Şirince Turkey

4 Eylül 2007 Salı


Şirince Houses
Up in the hills 9km east of Selçuk, amid grapevines, peach and apple orchards, sits Şirince (population 800). The old-fashioned stone-and-stucco houses have red-tile roofs, and the villagers, who were moved here from Salonica and its vicinity during the exchange of populations in 1924, are ardent fruit farmers who also make interesting grape and apple wines. Locals regale you with the story that in Ottoman times, when it was populated mostly by Greeks, the village was called Çirkince ('ugliness'), but that it was changed to Şirince ('pleasant-ness') shortly after they arrived. A century ago it was also much larger and more prosperous - the economic focus for seven monasteries in the hills around.

Stroll the winding cobbled streets, peek at the Byzantine churches and monasteries, walk in the hills, and haggle with local women for handmade lace. If someone invites you to inspect her 'antique house', you can be sure she'll have lace for sale. Mostly the invitations are genuine, although one reader complained of being charged an outrageous amount for a 'welcoming' glass of tea.

Places to Stay & Eat

Of the several pensions, the welcoming Esra (232-898 3140) has fıve simple, waterless rooms; the best of them upstairs. Beds costs US$10 per person, with another US$5 for breakfast. Others are nameless, but similar to Mrs Naciye Çatal's Şirin Pansiyon (232-898 3167), offering clean beds in waterless rooms for US$15 a double.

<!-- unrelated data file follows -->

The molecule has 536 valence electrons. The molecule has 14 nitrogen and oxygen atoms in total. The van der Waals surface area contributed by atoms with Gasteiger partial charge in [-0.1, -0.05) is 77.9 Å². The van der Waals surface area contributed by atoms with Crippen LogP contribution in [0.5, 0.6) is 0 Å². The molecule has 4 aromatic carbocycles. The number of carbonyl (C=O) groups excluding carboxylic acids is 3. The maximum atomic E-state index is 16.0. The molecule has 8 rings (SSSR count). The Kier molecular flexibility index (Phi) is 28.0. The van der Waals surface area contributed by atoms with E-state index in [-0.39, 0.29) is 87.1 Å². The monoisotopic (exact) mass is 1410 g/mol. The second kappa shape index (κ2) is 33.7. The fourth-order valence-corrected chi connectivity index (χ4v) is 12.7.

Fancier places in restored village houses include the German-run Erdem Pansion (232-898 3430; in İzmir 481 4928) and the picturesque Hotel Şirince Evleri (fax 232-898 3099 in İzmir), with a lovely traditional sitting room and nicely decorated rooms for US$60 a single/double. The Erdem was under renovation at the time of writing.

The minibus from Selçuk drops you at the centre of the village near the restaurants. Köy Restaurant and Sultan Han Cafe have the best shade and views, and specialise in village dishes like mantı (Turkish ravioli), gözleme (thin pastry folded over a filling), yayık ayran (churned yoğurt and spring water) and ev şarabı (homemade wine).

Getting There & Away

From 8 am to 7 pm hourly minibuses connect Selçuk and Şirince (US$1) in summer.

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